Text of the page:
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The Potentailly Injurious Effects of Forefoot Varus Posting

Discussion in 'Biomechanics, Sports and Foot orthoses' started by Craig Payne, Nov 28, 2010.

  1. Craig Payne

    Craig Payne Moderator


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    I made some comments at recent Boot Camps on the potentially injurious effects of forefoot varus posting on foot orthotics; we have had a number of threads in the past on forefoot varus. I have had a couple of emails about what I said, so it’s easier to post a generic reply here:

    Forefoot varus is very rare, but when it is present, the rearfoot has to pronate to bring the medial side of the forefoot down to the ground. The traditional approach to dealing with forefoot varus is to use a foot orthotic with a medial forefoot post to bring the ground up to the foot so the rearfoot does not have to pronate.

    The point I tried to make was that a forefoot varus post will have two very different effects depending if the foot orthotic was a rigid plastic or a semi-rigid/flexible material:

    Semi-rigid/flexible orthotic:
    For the forefoot varus posting to work, it is going to have to dorsiflex the first ray to end range of motion and then supinate the mid-foot joints to end range of motion before it can have any effect on the rearfoot pronation --> potentially injurious due to jamming at end range of motion

    Rigid orthotic:
    The effect of the forefoot varus posts is immediately transferred to the rearfoot to stop it pronating via the rigidity of the plastic --> does not have to move joints to end range of motion to effect rearfoot pronation.

    Using a forefoot varus post on anything other than a rigid plastic orthotic to treat forefoot varus induced rearfoot pronation is theoretically and potentially injurious

    There are also effects of the medial forefoot posting on the windlass mechanism
    There may be other indications for medial forefoot posting when its use is warranted.
  2. Craig:

    I use varus forefoot extensions in shank-dependent plastazote #3 orthoses for runners without any first ray symptoms. These work great for treating medial tibial stress syndrome and patello-femoral syndrome in runners. In fact, the injury may persist without proper use of the varus forefoot extension added to the orthosis. I really don't think it makes the orthosis plate material makes much difference. However, I rarely used varus forefoot extensions on foot orthoses for non-runners.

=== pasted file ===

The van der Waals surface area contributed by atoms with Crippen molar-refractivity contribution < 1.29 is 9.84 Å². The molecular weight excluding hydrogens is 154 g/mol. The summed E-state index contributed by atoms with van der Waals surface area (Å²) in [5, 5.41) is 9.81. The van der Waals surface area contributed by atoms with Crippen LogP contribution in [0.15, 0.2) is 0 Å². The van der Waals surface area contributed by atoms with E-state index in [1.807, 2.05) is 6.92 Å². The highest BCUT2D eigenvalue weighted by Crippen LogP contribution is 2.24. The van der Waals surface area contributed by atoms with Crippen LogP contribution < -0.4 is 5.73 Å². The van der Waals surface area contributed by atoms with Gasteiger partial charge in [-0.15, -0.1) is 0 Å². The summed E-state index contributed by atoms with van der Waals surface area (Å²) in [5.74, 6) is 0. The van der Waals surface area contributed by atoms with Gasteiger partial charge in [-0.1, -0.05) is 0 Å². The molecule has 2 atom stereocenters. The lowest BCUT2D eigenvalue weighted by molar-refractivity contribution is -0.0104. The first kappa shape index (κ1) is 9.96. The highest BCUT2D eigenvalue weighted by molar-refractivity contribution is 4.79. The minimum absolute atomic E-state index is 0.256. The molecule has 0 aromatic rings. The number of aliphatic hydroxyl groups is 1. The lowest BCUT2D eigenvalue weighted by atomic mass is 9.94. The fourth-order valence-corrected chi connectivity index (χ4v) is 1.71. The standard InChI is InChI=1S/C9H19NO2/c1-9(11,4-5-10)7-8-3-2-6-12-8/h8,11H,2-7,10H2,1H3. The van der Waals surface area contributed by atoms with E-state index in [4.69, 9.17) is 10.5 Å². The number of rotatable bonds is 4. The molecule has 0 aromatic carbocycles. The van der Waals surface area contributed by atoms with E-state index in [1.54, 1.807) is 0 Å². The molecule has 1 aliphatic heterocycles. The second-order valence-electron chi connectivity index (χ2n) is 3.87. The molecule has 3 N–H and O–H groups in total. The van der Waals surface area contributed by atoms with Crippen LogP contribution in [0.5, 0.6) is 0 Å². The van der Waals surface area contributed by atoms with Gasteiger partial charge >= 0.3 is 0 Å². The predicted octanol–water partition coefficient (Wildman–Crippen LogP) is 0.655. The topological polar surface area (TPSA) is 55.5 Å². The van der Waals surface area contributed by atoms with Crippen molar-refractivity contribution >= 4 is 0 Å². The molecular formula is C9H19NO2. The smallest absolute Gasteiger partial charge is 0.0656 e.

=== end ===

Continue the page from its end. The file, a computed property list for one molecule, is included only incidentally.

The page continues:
3. Craig Payne

    Craig Payne Moderator

    So do I, but I see that as a different 'kettle of fish' to the above scenario due to the so-called 'runners varus'.

    Would you agree, that if forefoot varus was present that the effect of a forefoot varus post would be very different on rearfoot pronation depending on the rigidity of the orthotic shell?
  4. Craig:

    I think a better way to put it (especially considering that many shank-dependent orthoses have very low "rigidity" but deform very little inside the shoe) is to say that the biomechanical effect of a forefoot varus post would be dependent both on the congruity and the amount of deformation of the orthosis under weightbearing loads.
  5. pod29

    pod29 Active Member


    I am not one too use a forefoot varus post very often, and yes I do agree that forefoot varus is a rare beast.

    However, I have a few questions/ideas...

    Do you think that your statement regarding Flexible orthoses may be paying too little attention to the properties of the shoe (as Kevin has eluded too) in which the orthosis is placed. A flexible orthosis in a shoe with a stiff shank should still allow transfer of forces from the FFVR post to the rearfoot. As we have all discussed in the shank dependancy thread. Additionally transfer of forces to the reafoot would also be promoted via the stiffness characteristics of the plantar fascia, spring ligament and potentially stretch reflexes in the plantar intrinsic foot muscles. I do agree that a rigid device will be more effective at transferring force, however I'm just not too sure about the statement re-flexible orthoses.

    Additionally, Do you think that this argument leans a little bit too much in the direction of "position/motion", rather than tissue stress/ force alteration, and may be a little too simplistic? For example... When we are trying to reduce pronation about the STJ axis, we don't try to maximally supinate the rearfoot to stop pronation. We aim to apply enough force to the medial side of the joint axis to reduce excessive pronation FORCE. With this in mind, why do we have to maximally dorsiflex the first ray and maximally supinate the midfoot to effect any changes on pronation? . Correct me if I'm wrong, but it is my belief that force transmssion/alteration can happen before we see any changes in kinematics. Is this any different in FF varus?In a true forefoot varus, where the foot pronates to get ground ground contact under the medial forefoot, any pathogy will be caused by the forces encountered whilst getting to the endpoint of pronation, rather than being caused by the end pronated position itself. By adding a FF Varus post, you are essentially bringing the ground/shoe up to the medial forefoot. A forefoot varus post should enable earlier contact of the medial forefoot with the shoe/ground, thus reducing STJ pronatory acceleration and force. This may not change the total rearfoot excursion but would significantly alter the loading rate.

    Sorry if this is a little hard to follow, I'm just writing these down as they come to my head:morning:
  6. Graham

    Graham RIP

    Placing anything that dorsiflexes the first ray will inhibit first mtpj function. Again, here a varus wedge in a runner may reduce the tissue stress on the medial tibia or the pat fem but what tissues has it increased stress on?